Both benign (non-cancerous) and malignant (cancerous) tumors in the head and neck area require special handling to preserve the proper functioning of sensory organs, as well as reducing the cosmetic impact of surgery. Treatment of head and neck tumors is complicated, requiring a team of doctors to be involved with expertise in this area. Our specialists are experienced in head and neck surgery for the removal of tumors in the vicinity of the face, eyes, ears, mouth, nose, throat, salivary glands, skull base, and neck.
In most instances, a benign (non-cancerous) diagnosis can be determined prior to surgery. Surgical removal can be performed with a simple outpatient procedure. Common benign growth removed from the head and neck are listed below:
Treatment of head and neck cancer requires the involvement of a multidisciplinary team of specialists to coordinate diagnosis and treatment recommendations. Your ENT surgeon is an integral member of this team. Diagnosis usually involves a biopsy, either in the office or with a diagnostic surgical procedure. Once cancer has been confirmed additional workup usually involves further imaging; (CT scan, PET scan, MRI) and consultation with other members of the multidisciplinary team (radiology, oncology, radiation oncology, speech and swallowing therapists) Treatment recommendations (surgery or radiation therapy alone, surgery followed by radiation therapy, or combined chemotherapy with radiation therapy without surgery) will depend on the type of tumor you have, the stage of presentation and will take into consideration your overall health status. Our goal is to maximize your potential for a cure while minimizing your treatment side effects.
Common sites of head and neck cancer include:
“I’ve worked with Puget Sound ENT and Dr. Shawn Rogers since 2012. I had multiple polyps in both sides of my sinuses and required surgery. The team at Puget Sound ENT treated me very professionally and with much consideration. I felt comfortable and informed throughout the entire experience, especially because Dr. Rogers spoke with me with such care and in terms that I could always understand. Since my surgery, I have felt great! I know that polyps can return and if it did, I would not hesitate in having surgery again through Puget Sound ENT. I would highly recommend Dr. Rogers to family and friends.”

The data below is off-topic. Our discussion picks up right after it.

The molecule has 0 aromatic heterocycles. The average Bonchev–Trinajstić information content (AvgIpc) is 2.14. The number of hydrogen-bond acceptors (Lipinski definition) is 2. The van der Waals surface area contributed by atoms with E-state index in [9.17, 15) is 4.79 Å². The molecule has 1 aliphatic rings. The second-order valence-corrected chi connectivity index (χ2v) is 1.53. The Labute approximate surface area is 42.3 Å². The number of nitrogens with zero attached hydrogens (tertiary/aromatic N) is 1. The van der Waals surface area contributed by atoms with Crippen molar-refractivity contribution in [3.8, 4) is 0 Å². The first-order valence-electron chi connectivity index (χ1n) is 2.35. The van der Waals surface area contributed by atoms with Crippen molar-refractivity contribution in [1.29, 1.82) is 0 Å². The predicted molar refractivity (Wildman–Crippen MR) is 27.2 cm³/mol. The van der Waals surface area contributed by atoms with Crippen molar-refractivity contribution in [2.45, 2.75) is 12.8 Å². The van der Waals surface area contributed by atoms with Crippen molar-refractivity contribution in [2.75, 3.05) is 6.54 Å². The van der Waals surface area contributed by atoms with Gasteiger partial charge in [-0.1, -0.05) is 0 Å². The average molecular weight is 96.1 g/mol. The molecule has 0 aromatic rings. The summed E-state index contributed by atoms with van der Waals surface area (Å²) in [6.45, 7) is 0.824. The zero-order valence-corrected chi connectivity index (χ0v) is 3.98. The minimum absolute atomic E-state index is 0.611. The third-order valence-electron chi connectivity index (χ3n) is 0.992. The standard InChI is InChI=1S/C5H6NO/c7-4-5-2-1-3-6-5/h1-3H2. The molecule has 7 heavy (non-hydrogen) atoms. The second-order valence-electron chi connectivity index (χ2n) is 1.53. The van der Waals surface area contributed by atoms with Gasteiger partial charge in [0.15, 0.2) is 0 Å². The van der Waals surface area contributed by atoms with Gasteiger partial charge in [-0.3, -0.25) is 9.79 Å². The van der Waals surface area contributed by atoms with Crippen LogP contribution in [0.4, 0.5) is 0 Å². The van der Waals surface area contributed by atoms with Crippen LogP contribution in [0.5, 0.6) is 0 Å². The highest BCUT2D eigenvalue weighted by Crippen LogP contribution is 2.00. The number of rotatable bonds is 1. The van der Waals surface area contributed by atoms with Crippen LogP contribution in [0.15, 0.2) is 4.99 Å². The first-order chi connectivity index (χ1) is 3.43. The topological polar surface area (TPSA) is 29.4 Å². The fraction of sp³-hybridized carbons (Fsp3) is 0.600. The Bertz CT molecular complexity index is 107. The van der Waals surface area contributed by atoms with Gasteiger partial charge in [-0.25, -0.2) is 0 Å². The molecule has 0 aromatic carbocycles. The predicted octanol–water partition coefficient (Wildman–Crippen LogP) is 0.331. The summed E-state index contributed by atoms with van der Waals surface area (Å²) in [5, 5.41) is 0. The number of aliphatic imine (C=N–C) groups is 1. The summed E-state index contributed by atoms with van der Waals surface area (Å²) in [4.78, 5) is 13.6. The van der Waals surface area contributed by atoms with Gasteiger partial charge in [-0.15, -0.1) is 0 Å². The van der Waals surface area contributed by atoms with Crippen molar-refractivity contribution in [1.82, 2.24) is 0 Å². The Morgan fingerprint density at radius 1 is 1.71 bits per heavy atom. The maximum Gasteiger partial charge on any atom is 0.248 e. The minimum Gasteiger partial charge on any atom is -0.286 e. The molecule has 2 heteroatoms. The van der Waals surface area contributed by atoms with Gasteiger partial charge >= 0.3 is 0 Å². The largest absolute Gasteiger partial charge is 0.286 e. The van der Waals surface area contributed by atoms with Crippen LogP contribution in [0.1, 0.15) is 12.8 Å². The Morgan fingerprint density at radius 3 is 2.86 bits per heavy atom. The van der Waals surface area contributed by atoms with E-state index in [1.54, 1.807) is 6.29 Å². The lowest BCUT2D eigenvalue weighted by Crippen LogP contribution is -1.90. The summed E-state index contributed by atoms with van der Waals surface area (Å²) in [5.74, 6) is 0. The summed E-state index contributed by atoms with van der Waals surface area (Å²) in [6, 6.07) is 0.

If you encounter a lump in your neck lasting more than 2 weeks, it should be assessed by a physician as soon as possible. While most lumps are benign (non-cancerous) they can be the first sign of cancer originating from the mouth, throat, larynx (voice box), thyroid and salivary glands. Or they may represent a more systemic cancerous process such as lymphoma. Other common presenting symptoms include changes in voice, pain with swallowing or difficulties with swallowing, ear pain, persistent sore throat and a painful or visible growth in your mouth or throat.
There are many known risk factors for the development of head and neck cancer including the use of tobacco (cigarettes, cigars, chewing tobacco, or snuff) and alcohol consumption. Cancer arising from the mouth has been associated with chronic dental disease, infections and inflammation. HPV virus has recently become the leading cause of tonsil and tongue base cancer. Skin cancer of the lips, face and ears is caused by sun exposure. An important cause of nasopharyngeal cancer (behind the nose) is the Epstein Bar Virus (EBV) most often associated with people of South East Asian ancestry.
Begin by contacting Puget Sound ENT and scheduling your first appointment. Our in-house ENT specialists provide comprehensive evaluations and perform in-depth testing to quickly lead to diagnosis and development of a treatment plan. If you have any symptoms or concerns about head and neck cancer, contact us right away.
Treatment of Head and Neck Cancer requires the involvement of a multidisciplinary team of specialists including Otolaryngology-Head and Neck Surgeons, Oncology, and Radiation Oncologists. Treatment is tailored to the specifics of a patient tumor location, tumor stage and the patients overall health status at the time of initial presentation. Treatment may consist of surgery or radiation therapy alone, a combination of surgery followed by radiation therapy or chemotherapy combined with radiation therapy without surgery.